Orpheus Musings (I)

Having solved a puzzle this morning – concerning Jacopo Peri and Giulio Caccini’s production of L’Euridice in 1600 – I started to wonder how many operas since then were based on the story of Orpheus and Eurydice and the wonderful internets gave me an answer in the form of this page. Now all I have to do is listen to all of these and make some glorious conclusions about the Orphean leitmotifs in philosophy. Something along the lines of Gary Tomlinson’s excellent Metaphysical Song but funnier and with pictures…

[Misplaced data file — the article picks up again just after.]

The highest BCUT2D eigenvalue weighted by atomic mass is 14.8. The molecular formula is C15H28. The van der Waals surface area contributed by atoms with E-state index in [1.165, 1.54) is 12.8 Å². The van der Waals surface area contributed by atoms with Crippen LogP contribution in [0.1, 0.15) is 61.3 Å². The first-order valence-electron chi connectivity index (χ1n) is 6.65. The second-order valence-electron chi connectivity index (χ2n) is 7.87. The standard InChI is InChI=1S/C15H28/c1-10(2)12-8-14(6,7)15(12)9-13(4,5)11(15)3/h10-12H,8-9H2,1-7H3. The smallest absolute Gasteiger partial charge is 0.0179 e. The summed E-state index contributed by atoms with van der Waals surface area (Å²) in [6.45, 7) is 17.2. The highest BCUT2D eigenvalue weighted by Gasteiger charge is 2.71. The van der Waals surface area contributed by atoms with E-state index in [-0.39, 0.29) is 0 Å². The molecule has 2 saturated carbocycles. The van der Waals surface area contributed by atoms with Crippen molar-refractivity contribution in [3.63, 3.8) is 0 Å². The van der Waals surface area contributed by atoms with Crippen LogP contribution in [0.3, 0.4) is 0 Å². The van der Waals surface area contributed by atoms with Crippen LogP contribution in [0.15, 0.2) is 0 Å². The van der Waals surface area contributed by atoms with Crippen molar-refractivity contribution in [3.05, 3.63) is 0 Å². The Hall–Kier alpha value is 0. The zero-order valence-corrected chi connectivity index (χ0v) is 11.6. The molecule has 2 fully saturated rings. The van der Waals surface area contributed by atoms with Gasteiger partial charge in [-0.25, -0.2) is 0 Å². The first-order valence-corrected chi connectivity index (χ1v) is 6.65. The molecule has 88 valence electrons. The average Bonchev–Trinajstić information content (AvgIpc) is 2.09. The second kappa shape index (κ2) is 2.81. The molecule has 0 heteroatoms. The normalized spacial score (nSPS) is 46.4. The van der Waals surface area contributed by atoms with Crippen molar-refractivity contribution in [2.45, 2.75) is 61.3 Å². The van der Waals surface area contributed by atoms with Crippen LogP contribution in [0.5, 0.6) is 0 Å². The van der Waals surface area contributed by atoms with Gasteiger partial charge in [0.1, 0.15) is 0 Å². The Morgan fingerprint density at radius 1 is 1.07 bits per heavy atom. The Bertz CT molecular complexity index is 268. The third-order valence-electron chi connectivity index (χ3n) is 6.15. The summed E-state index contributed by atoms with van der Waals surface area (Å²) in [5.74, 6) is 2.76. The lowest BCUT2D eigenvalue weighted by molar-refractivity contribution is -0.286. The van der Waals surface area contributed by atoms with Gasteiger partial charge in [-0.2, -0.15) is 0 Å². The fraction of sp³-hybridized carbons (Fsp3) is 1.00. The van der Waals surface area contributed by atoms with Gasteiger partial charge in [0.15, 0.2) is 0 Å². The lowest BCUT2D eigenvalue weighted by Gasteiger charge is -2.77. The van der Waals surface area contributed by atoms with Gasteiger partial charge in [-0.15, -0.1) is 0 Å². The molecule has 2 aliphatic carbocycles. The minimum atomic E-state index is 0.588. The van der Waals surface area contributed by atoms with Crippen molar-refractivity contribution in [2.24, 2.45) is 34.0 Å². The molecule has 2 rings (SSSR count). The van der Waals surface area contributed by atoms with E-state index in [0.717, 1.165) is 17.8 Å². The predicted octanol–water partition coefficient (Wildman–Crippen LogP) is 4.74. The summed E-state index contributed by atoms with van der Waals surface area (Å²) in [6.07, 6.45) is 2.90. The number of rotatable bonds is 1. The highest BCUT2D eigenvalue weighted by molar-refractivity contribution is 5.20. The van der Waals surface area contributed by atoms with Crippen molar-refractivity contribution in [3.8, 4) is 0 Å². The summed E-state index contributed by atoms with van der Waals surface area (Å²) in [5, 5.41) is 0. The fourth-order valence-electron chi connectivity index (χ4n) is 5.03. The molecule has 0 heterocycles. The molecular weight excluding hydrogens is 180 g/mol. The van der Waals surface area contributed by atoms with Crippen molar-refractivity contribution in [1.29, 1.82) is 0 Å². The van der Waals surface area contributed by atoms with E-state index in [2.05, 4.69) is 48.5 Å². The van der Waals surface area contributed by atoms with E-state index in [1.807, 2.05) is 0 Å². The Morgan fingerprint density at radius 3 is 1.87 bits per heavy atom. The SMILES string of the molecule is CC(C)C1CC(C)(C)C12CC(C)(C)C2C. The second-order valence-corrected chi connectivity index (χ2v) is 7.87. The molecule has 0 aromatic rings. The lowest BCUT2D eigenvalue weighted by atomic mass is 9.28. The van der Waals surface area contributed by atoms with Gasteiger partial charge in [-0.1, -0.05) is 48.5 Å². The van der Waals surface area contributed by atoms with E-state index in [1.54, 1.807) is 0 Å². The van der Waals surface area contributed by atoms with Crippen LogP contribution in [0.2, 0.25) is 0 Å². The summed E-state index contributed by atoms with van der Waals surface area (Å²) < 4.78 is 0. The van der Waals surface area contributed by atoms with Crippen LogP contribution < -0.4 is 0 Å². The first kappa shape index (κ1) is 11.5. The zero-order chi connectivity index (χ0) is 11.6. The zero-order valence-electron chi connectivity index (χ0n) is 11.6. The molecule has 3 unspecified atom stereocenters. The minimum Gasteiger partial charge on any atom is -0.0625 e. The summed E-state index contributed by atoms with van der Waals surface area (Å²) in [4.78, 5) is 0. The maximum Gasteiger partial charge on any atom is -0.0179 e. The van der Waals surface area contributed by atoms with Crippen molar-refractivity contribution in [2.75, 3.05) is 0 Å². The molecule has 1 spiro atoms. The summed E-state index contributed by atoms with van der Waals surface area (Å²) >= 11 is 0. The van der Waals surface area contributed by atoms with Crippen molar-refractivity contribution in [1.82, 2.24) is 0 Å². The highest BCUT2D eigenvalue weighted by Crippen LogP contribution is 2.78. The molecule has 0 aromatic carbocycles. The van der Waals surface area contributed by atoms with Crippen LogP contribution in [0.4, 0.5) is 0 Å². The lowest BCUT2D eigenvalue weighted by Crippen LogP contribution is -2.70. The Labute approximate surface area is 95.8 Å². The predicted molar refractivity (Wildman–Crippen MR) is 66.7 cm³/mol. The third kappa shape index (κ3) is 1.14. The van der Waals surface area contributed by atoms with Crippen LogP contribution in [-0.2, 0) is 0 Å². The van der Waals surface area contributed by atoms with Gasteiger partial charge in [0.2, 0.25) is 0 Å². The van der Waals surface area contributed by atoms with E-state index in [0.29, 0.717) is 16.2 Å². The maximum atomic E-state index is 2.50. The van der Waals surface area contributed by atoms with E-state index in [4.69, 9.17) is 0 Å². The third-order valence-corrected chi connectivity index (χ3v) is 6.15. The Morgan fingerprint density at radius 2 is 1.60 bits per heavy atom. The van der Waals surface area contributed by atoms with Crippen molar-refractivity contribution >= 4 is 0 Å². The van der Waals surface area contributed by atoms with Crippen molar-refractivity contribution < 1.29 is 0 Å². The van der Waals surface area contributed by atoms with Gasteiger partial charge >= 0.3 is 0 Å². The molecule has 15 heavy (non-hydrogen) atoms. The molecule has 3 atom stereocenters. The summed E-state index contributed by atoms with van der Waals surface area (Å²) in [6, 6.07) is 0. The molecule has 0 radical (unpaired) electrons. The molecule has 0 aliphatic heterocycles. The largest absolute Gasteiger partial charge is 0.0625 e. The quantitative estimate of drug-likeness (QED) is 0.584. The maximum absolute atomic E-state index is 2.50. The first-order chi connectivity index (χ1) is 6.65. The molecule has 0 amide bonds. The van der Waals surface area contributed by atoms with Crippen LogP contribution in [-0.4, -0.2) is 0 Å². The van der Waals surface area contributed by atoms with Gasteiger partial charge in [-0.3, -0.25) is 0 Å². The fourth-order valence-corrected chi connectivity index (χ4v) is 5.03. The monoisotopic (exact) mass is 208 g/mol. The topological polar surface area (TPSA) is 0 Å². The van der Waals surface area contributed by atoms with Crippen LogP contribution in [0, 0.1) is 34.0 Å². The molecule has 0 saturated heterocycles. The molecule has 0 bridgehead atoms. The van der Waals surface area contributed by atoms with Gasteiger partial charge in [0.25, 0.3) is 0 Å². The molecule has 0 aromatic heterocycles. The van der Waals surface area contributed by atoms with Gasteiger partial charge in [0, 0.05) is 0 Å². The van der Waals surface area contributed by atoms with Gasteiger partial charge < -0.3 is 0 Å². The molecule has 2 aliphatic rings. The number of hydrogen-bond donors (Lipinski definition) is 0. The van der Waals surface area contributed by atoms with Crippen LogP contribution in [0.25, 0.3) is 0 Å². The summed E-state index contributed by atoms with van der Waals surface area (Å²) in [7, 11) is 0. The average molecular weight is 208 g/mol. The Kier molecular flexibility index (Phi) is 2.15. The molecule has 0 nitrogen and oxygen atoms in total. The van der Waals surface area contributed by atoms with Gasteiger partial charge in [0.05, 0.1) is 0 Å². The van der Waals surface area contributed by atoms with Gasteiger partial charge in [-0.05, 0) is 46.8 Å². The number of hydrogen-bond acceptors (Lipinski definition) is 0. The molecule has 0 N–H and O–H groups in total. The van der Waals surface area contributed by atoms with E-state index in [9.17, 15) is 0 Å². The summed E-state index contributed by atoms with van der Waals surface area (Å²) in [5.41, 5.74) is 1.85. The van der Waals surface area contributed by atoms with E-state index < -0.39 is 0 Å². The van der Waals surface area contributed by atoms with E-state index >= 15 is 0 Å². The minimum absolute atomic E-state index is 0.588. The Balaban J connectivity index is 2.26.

Just quickly glancing at the list, it’s clear that the story was very popular. If I recall correctly though, there are two versions of the end in the operatic tradition: the traditional sad ending (Eurydice is gone forever, Orpheus is bummed out, goes mad) and the happy ending (Apollo comes and saves the day).

The philosophical significance of the story is easy to grasp, or so it seems. Plato complained that Orpheus was a coward, or I should say, The Speech of Phaedrus in Symposium mentioned that Orpheus was a coward – regular heroes die for their love, not try to sneak into Hades with a nice tune. According to this version, Orpheus does not get to see his wife, just an angry image: Continue reading